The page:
Access to services

The study examined the geographic access of Indigenous women of child-bearing age (15–44) to 4 types of on-the-ground maternal health services: hospitals with a public birthing unit; Indigenous-specific primary health-care services (ISPHCSs); Royal Flying Doctor Service clinics; and general practitioners (GPs). Using 1 hour drive time boundaries around these locations and population counts from the 2011 Census at a range of geographic levels (SA2, remoteness, jurisdiction), the study found:

* approximately one-fifth (25,600 or 21%) of Indigenous women of child-bearing age lived outside a 1 hour drive time from the nearest hospital with a public birthing unit
* nearly all (97%) Indigenous women of child-bearing age had access to at least 1 type of maternal health service within a 1 hour drive time. The lowest levels of access were for women in Very remote and Remote areas, where 84% and 93%, respectively, had access to at least 1 type of service.
* Indigenous women of child-bearing age in Major cities, Inner regional and Outer regional areas had more types of services available to them within a 1 hour drive time than did women in more remote areas. Thus, they had more choice in which service they use.

Association with area-level maternal risk factor and birth outcomes

Examining possible associations between geographic accessibility to services, maternal risk factors and birth outcomes at the Indigenous Region level, the study found that poorer access to:

* GPs was associated with higher rates of pre-term birth and low birthweight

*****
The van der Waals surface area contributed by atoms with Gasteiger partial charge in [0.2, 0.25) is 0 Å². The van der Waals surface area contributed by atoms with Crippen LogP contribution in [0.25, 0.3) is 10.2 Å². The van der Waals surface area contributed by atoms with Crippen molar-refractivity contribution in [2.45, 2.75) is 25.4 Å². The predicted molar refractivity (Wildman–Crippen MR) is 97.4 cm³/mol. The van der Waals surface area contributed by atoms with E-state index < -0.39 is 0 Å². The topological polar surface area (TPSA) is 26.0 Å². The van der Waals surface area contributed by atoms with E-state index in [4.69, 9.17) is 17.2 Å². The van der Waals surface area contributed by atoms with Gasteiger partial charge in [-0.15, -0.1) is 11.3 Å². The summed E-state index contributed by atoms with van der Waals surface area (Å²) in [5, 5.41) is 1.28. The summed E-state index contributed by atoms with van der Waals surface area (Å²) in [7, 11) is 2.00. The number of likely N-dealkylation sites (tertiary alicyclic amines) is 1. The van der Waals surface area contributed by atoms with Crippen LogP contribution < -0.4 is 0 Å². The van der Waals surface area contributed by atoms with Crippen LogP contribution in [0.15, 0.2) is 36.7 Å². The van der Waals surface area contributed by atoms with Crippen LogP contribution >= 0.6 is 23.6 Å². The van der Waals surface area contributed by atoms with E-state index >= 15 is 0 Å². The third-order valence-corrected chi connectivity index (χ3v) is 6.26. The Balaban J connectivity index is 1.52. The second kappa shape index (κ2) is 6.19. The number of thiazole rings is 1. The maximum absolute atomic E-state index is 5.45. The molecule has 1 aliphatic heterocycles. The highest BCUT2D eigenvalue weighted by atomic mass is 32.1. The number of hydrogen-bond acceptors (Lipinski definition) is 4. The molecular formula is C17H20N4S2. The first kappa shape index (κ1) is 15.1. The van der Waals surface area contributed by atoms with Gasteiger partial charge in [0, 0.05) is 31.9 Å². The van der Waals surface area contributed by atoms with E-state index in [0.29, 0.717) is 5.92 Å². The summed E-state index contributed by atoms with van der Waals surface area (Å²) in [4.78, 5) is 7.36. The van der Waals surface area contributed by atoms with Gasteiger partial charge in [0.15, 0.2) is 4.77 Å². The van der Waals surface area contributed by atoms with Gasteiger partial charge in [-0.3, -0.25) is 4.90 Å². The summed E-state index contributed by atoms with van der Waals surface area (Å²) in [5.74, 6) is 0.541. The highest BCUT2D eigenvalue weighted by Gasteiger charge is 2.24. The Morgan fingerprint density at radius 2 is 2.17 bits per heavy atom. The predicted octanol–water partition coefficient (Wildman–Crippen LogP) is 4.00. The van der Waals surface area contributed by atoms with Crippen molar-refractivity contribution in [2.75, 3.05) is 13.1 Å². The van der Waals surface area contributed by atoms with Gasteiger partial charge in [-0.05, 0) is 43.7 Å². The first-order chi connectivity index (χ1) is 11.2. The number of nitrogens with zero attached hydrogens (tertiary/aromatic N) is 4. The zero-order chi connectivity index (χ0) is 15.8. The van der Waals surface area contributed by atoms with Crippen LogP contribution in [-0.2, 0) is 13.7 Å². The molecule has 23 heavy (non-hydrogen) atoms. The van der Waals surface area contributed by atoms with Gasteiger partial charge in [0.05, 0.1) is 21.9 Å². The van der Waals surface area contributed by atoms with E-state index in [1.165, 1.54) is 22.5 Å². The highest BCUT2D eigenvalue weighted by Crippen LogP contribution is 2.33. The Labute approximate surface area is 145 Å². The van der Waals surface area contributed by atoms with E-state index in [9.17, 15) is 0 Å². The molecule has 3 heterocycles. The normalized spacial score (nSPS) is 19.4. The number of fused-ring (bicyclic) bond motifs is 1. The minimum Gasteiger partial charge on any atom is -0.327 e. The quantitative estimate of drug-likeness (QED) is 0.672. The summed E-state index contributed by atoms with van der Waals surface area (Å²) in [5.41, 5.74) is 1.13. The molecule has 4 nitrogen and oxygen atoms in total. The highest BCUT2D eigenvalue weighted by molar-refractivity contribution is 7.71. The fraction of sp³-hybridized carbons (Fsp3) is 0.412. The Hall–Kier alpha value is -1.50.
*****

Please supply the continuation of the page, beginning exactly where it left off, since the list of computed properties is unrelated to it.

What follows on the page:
* ISPHCSs with maternal/antenatal services was associated with higher rates of smoking and low birthweight
* hospitals with public birthing units was associated with higher rates of smoking, pre-term birth and low birthweight
* at least 1 service was associated with higher smoking rates and higher rates of pre-term delivery and low birthweight.

Download report: Spatial variation in Aboriginal and Torres Strait Islander women's access to 4 types of maternal health services

Thursday, 9 November 2017

Roadblocks in mental health care

Clinical factors stand in the way of better mental health care, according to new research led by Flinders. The research project led by Professor Eimear Muir-Cochrane, Chair of Nursing (Mental Health) at Flinders University, has found that despite best practice techniques being available to reduce or eliminate seclusion and restraint, national system-wide implementation is inconsistent.

The project, funded by the National Mental Health Commission, and conducted by the Australian College of Mental Health Nurses (ACMHN), reveals that clinical factors stand in the way of achieving a restraint-free environment in mental health care.

Read more at: https://indaily.com.au/news/local/2017/11/08/roadblocks-mental-health-care/

Greater support for mental health in the bush

THE rate of suicide is 66% higher in rural Australia compared to major cities, with farmers twice as likely to take their own lives than the general population. Per capita rural Medicare expenditure on mental health care is 60% of what it is in cities.

Member for Maranoa David Littleproud said distance was one barrier for those in the bush, which had now been removed.Mr Littleproud said a new telehealth initiative was available for people living in rural and remote areas, improving access to psychological services."I often hear travel times and the fear of others knowing you're receiving help stops people from putting up their hand for assistance - so that's why we've introduced this new service to improve mental health access,” he said.

See more at: https://www.warwickdailynews.com.au/news/greater-support-for-mental-health-in-the-bush/3260006/